• the space in or through which a mechanism can or does move – scope or freedom to act or operate
  • light and constantly changing movement.

This describes more the quality of how we can be as we live our day – a quality of lightness, of freedom, of spaciousness – that we can take with us, wherever we go, into all of our daily activities.

If we move with this feeling – which is all that playfulness truly is – then everything we do can feel light and playful, no matter how intense it is technically or physically. We can restore the joy and wonder of just being in a body and living life, and work and play can become a graceful, spherical whole – which we used to just know as ‘life’ when we were young.

Perhaps this is the key to living life in full and ageing grace-fully – learning to play again!

By Anne Malatt, Woman, Wife, Mother, Grandmother, Eye Surgeon, Writer, Australia

Further Reading:
Time to Play
I am at last learning to be playful (in my 70’s!)
Hanging Out to Simply Be Me
It’s All Just Child’s Play – Or Is It?

817 thoughts on “Learning to Play Again

  1. Learning that we have been played is super important on our return to our Soul as the spirit is smothering us in the stench of being play-full at our bodies expense and the Love of being Soul-full exposes the insidious-ness of the tom foolery we call play.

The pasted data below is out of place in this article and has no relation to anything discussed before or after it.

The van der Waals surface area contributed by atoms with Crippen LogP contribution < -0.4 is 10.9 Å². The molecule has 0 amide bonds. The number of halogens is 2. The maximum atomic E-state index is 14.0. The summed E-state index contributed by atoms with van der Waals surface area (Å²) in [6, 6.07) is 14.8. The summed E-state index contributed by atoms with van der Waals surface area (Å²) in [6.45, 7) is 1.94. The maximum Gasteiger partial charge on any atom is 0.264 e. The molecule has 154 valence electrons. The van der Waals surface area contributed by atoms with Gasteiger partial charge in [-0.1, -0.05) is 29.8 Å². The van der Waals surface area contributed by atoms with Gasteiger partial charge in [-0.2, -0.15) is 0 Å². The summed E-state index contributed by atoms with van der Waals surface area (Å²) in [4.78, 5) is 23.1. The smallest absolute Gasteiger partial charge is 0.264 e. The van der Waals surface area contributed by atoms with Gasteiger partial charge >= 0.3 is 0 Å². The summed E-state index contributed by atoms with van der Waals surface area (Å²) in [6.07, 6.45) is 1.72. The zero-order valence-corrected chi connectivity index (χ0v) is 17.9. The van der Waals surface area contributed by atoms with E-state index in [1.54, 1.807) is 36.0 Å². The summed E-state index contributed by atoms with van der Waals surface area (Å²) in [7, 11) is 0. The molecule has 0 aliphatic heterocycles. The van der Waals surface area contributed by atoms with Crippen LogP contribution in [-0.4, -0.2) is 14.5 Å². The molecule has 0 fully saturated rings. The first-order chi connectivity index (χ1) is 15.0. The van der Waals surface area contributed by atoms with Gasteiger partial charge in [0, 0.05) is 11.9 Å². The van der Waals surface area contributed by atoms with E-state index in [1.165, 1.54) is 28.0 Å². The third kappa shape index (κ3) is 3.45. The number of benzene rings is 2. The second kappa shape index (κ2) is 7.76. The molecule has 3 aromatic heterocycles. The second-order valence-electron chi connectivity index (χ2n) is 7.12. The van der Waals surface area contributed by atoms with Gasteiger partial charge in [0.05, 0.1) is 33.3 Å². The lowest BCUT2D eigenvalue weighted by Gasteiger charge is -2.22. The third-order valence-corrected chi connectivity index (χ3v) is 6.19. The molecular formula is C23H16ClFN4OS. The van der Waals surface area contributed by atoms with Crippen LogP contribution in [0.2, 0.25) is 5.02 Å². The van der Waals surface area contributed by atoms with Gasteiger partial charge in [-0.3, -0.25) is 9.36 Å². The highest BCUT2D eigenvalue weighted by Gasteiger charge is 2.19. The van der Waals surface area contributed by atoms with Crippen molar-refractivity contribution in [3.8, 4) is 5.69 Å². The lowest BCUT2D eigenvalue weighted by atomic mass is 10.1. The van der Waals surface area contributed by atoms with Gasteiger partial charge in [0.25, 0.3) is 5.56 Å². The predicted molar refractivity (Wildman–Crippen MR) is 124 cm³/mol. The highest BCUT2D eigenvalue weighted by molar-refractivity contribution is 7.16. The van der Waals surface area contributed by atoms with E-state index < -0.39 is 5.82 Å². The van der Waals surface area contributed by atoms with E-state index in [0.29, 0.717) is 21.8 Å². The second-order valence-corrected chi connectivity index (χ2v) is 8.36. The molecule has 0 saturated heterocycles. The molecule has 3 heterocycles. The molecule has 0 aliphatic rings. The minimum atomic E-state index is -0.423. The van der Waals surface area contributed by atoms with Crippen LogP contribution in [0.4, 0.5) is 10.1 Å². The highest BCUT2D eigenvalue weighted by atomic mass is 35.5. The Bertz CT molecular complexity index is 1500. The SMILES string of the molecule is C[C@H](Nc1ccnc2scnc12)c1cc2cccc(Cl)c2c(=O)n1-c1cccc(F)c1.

2. Anne it is such a joy to come back to playfulness again after years of misery, now I do not differentiate between anything I do it is all a movement of joy. if I don’t feel that connection then I know I’m out, this I have decided is a very simple way to live.

  3. When settled in ourselves it is easier to be playful. If unsettled and/or striving for or holding onto something that isn’t true we can get very serious.

  4. What a play-full blog that is exquisite in what it shares for all to understand and experience the light-ness that can deepen our way of living by living with an energetic understanding of words, as we did naturally as a child.

  5. Oh my gosh! I went to watch a group of colleagues play golf and it was such an eye opener in how we bash ourselves up with negative words and how we feel we are never enough, it seems to get ingrained when people play this game.
    Going around 18 holes with a team of four I got to see and hear firsthand how they constantly compared to each other, cussed themselves for playing a bad shot, a curved drive, missed the pin, the self-bashing was constant at each different hole. At one point I gave my companion a pep talk as he was being such a negative Nancy, it was quite shocking actually, and after that he started to play a better game and said I should be his manager, when all it took was a more positive attitude or outlook. It’s just a game but it gave me a peek into their lives and how they smash themselves up every day because they have such negative attitudes about themselves.